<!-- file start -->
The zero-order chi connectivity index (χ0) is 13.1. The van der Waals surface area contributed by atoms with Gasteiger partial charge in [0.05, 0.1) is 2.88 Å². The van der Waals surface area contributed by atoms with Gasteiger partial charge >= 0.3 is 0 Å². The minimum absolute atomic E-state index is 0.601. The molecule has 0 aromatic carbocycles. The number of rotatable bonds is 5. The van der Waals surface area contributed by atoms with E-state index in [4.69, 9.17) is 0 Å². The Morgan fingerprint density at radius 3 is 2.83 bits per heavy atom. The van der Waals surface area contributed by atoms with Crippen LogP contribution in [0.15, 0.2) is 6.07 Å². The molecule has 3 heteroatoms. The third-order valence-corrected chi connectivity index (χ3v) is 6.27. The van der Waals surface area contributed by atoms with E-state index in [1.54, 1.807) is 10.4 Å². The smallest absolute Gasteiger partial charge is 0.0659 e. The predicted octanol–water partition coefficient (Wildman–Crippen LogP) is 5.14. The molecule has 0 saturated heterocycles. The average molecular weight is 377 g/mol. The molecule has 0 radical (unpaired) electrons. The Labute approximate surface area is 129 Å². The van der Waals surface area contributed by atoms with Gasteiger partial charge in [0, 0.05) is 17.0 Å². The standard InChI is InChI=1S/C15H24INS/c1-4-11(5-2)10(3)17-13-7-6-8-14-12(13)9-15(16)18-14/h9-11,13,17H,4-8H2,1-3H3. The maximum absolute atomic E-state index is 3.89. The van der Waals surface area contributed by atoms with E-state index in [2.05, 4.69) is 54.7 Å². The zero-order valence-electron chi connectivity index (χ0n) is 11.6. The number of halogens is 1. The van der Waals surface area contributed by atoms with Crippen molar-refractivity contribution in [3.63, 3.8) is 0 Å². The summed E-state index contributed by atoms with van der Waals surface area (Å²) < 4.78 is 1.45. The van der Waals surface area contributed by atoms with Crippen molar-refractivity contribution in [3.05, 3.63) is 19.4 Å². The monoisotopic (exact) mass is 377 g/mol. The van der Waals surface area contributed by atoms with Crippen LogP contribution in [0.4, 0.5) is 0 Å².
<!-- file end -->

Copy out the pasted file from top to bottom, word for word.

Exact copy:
The zero-order chi connectivity index (χ0) is 13.1. The van der Waals surface area contributed by atoms with Gasteiger partial charge in [0.05, 0.1) is 2.88 Å². The van der Waals surface area contributed by atoms with Gasteiger partial charge >= 0.3 is 0 Å². The minimum absolute atomic E-state index is 0.601. The molecule has 0 aromatic carbocycles. The number of rotatable bonds is 5. The van der Waals surface area contributed by atoms with E-state index in [4.69, 9.17) is 0 Å². The Morgan fingerprint density at radius 3 is 2.83 bits per heavy atom. The van der Waals surface area contributed by atoms with Crippen LogP contribution in [0.15, 0.2) is 6.07 Å². The molecule has 3 heteroatoms. The third-order valence-corrected chi connectivity index (χ3v) is 6.27. The van der Waals surface area contributed by atoms with E-state index in [1.54, 1.807) is 10.4 Å². The smallest absolute Gasteiger partial charge is 0.0659 e. The predicted octanol–water partition coefficient (Wildman–Crippen LogP) is 5.14. The molecule has 0 saturated heterocycles. The average molecular weight is 377 g/mol. The molecule has 0 radical (unpaired) electrons. The Labute approximate surface area is 129 Å². The van der Waals surface area contributed by atoms with Gasteiger partial charge in [0, 0.05) is 17.0 Å². The standard InChI is InChI=1S/C15H24INS/c1-4-11(5-2)10(3)17-13-7-6-8-14-12(13)9-15(16)18-14/h9-11,13,17H,4-8H2,1-3H3. The maximum absolute atomic E-state index is 3.89. The van der Waals surface area contributed by atoms with E-state index in [2.05, 4.69) is 54.7 Å². The zero-order valence-electron chi connectivity index (χ0n) is 11.6. The number of halogens is 1. The van der Waals surface area contributed by atoms with Crippen molar-refractivity contribution in [3.63, 3.8) is 0 Å². The summed E-state index contributed by atoms with van der Waals surface area (Å²) < 4.78 is 1.45. The van der Waals surface area contributed by atoms with Crippen molar-refractivity contribution in [3.05, 3.63) is 19.4 Å². The monoisotopic (exact) mass is 377 g/mol. The van der Waals surface area contributed by atoms with Crippen LogP contribution in [0.4, 0.5) is 0 Å².